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Debugging Grids with Machine Learning Techniques

PIs: Nitesh Chawla, Xiaohui Song, Shaowen Wang, and Douglas Thain. This work is supported by the National Science Foundation under grant CNS-07-20813.

Debugging distributed systems is notoriously hard. Not only do distributed systems fail frequently, they fail strangely. System failure can arise from physical failures, from network outages, from misconfiguration, or simply from program inputs. Not only is distinguishing between these cases difficult, but users are often unable to even extract the necessary information from the system. The state of the art in distributed debugging is to use ssh to log into a node and use grep to search server logs.

Of course, we have good tools such as gdb and purify for debugging standalone systems, but these models of debugging just don't apply to distributed systems. We cannot just stop processes in a distributed system in order to examine their memory contents: we may not have permission to do so, nor may the process in question be currently accessible. New models of debugging are required.

Data mining techniques can be applied to the problem of large scale troubleshooting. Computing grids expose a large amount of structured information about both jobs and the resources that they consume. If these items are well described, then classification algorithms can be used to find properties of each that correlate with success or failure. An ideal troubleshooter would report to the user something like: Your jobs always fail on Linux 2.8 machines, always fail on cluster X between midnight and 6 A.M, and fail with 50 percent probability on machines owned by user Y. Further, these discoveries may be used to automatically avoid making bad placement decisions that waste time and resources.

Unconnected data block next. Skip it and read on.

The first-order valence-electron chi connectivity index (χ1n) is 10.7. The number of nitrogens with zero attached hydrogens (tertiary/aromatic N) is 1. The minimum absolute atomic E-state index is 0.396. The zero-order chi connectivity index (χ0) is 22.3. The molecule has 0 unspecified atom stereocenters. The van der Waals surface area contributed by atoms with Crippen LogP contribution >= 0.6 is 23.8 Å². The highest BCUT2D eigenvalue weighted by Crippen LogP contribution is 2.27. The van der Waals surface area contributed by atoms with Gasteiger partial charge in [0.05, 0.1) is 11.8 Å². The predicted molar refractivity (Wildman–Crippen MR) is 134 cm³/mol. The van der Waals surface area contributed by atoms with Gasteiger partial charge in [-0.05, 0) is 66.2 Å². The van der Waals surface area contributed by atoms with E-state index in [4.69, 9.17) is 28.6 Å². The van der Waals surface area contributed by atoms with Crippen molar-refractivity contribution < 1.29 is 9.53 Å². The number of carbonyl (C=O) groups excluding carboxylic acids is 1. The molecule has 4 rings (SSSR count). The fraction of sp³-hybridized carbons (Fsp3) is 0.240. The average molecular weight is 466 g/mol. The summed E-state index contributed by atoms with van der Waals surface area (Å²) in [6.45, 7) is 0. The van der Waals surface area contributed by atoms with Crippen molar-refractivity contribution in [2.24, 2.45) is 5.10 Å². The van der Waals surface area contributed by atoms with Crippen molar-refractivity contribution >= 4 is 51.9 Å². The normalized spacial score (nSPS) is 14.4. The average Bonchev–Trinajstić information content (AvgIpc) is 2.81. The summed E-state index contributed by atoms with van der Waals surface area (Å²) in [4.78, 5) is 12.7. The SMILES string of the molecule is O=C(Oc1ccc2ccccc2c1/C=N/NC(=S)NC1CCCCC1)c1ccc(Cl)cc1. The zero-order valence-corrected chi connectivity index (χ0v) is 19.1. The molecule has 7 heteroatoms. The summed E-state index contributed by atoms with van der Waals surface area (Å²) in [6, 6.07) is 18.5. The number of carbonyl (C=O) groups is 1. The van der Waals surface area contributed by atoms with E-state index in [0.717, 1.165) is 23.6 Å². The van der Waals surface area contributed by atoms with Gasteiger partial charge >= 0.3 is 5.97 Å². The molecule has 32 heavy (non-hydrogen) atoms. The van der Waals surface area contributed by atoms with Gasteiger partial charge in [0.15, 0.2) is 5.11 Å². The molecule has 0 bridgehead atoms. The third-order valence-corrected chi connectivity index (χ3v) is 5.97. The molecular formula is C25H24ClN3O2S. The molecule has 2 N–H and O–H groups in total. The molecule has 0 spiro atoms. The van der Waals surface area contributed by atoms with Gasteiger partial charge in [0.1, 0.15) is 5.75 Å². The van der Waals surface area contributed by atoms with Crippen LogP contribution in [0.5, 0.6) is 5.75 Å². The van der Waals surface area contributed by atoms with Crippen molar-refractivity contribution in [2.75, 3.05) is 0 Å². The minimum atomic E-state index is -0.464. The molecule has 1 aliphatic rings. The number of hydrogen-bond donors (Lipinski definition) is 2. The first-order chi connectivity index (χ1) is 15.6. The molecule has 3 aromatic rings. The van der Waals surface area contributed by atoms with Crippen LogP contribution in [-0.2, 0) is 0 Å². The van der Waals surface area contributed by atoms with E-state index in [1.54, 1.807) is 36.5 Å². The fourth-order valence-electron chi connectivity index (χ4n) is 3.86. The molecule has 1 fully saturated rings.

We have implemented a prototype of such a debugging system that examines log data produced by the Condor distributed batch system, and has diagnosed several previously unknown problems on the Teragrid and the Northwest Indiana Computational Grid.


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